(This article originally appeared in the Spring/Summer 2009 edition of Touring & Tasting)
Everyone loves Sonoma County. Its narrow country highways snake past fertile valley vineyards, gnarled oaks, and rugged cattle grazing purposefully in grassy fields. The wineries are wonderful. Some are discovered at the back of dusty lanes, others on the main roads, and others in town. They’re at the top of every wine tourer’s “to do” list. But that’s only the beginning. There’s hiking, stargazing, fishing, and sunbathing for starters. We’ve asked several Sonoma locals where they like to go that’s off the beaten path—and came up with these seven secrets. Read, visit, and enjoy, but… shhh!
1| Santa Rosa Rural Cemetery, Franklin Avenue, Santa Rosa
A rarity perhaps, this quiet, peaceful spot on the west side of town is frequented by locals who like to loop through on a casual walk or serious run. It is the final resting place of many town pioneers, past dignitaries, and even three former U.S. Congressmen. Take a self-guided tour or, during the summer months, follow a docent and become acquainted with the history of the town through the tales of the people who are buried here. Special Lamplight Tours are conducted in September as fundraising events. They present dramatic vignettes from the lives of the famous and not-so-famous people buried in the park-like Rural Cemetery.
2| Foothill Regional Park, 1351 Arata Lane, Windsor
The bordering housing developments to the west and south of this 211-acre park give no indication that such a terrific park lies just beyond their boundaries. Press on and discover its rolling hills studded with wildflowers and oaks, three quiet ponds, and nearly a dozen trails for short, easy hikes. The steepest, Alta Vista Trail, climbs to the park’s highest point. The longest loop is about two miles, and shorter loops are plentiful. There are no paper maps, so look for the large map posted by the Sonoma County Parks Department at the trailhead to plan your route. Besides hiking, other popular activities at Foothill Park include bicycling, horseback riding, and fishing. Dogs must be kept on a six-foot or less leash. Bring a fishing rod, but swimming, wading, and boating are not allowed. 3| Robert Ferguson (Valley of the Moon) Observatory, 2605 Adobe Canyon Road, Kenwood
If you’re in town on the night of a monthly star party or other public observation night, enjoy dinner on the late-side. Then grab a heavy sweater or fleece and head out to this wonderful observatory located in Sugar Loaf Ridge State Park. See the moon, constellations, and planets through binoculars and telescopes, including the observatory’s 24-inch reflecting and 8-inch refracting telescope. Lucky locals can enroll in the Night Sky Program, designed to give everyone a greater appreciation of what shines above and beyond. One summer class is devoted entirely to the moon. Private use of the observatory and the adjacent campground can be arranged. In fact, you can hold a private party there for up to 50 people, complete with astronomer docents to help interpret observations and operate the telescopes. 4| Mom’s Beach, 10584 River Drive, Forestville
Why do locals call it Mom’s Beach? First-time visitors often guess it’s because moms can relax a bit while their children play or because they don’t have to drag all the kids’ stuff too far from the car. Regardless, when you’re ready to visit “Mom’s,” take River Road to just west of Burke’s Canoes and Steelhead Beach and watch on the right for the sign for River Drive. Park in the lot on the corner, walk about a hundred yards and follow the short trail to the beach. This wide piece of riverbank is considered a guaranteed good weather spot, perfect for swimming and just settling back. No lifeguards are on duty, though, so moms will have to fight the urge to nap. The beach is open from sunrise to sunset and parking is free. 5| Lake Sonoma State Park, 3333 Skaggs Springs Road, Geyserville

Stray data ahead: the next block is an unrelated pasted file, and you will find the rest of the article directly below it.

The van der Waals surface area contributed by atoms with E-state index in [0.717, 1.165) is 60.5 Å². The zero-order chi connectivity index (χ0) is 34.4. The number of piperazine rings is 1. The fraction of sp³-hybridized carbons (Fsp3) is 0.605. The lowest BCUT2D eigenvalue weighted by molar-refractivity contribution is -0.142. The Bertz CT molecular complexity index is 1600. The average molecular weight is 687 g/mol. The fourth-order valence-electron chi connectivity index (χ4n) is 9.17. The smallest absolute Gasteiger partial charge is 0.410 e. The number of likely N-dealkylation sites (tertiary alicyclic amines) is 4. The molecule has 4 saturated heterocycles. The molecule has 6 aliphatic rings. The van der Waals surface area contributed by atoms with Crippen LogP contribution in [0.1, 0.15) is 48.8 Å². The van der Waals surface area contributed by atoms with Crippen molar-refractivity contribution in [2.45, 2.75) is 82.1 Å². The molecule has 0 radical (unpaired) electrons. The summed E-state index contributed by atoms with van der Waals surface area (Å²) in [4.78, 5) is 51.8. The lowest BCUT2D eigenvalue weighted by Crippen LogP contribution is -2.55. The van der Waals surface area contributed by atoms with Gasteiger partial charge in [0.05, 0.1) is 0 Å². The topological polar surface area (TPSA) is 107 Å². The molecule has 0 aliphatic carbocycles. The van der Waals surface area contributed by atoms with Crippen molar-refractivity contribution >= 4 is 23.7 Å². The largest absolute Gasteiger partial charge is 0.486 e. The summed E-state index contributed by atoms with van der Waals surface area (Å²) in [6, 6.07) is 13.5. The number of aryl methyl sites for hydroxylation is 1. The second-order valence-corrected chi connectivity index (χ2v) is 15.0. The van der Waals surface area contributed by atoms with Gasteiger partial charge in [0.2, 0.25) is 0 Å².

The long finger-shaped lake runs west of Geyserville and Cloverdale, offering lots of opportunities for swimming, biking, hiking, and camping out under the stars. Some campsites can only be reached by boat or by foot. Even if you’re just driving through, be sure not to miss the two-tiered observation deck perched above the lake for toe-tingling views. 6| Armstrong Redwoods State Reserve, 17000 Armstrong Woods Road, Guerneville
Some of the tallest first-growth coast redwoods in the state are located in this stream-fed canyon on the edge of Guerneville, including the 310-foot Parson Jones Tree and the 1,400-year-old Colonel Armstrong Tree, for whom the park is named. The secret here is: Take the road less traveled. When you pass through the entrance gate, watch for the split in the road. The right-hand road leads to the picnic area and lots of parking spaces. The left-hand road leads you to the Armstrong Tree and fewer parking spots, but it is the way to go. Most locals opt to go left, and feel rewarded when they arrive in a serene redwood grove. If you want to stretch your legs in this redwood cathedral, watch for the self-guided nature trail with interpretive panels and printed guide sheet. 7| Sonoma County (Charles Schulz) Airport, 2200 Airport Boulevard, Santa Rosa
It’s still the good old days (and even better) at the Sonoma County Airport, where you can watch planes take off and land, check out private jets, hot air balloons, vintage airplanes, and helicopters. But that’s not all. This little airport is also the home of Sky Lounge Steak House and Raw Bar, widely praised by locals for its sushi, appetizers, and sandwiches. Sit outside and enjoy lunch, dinner, or a random bite in between, while you watch the goings on at this fun unexpected venue.
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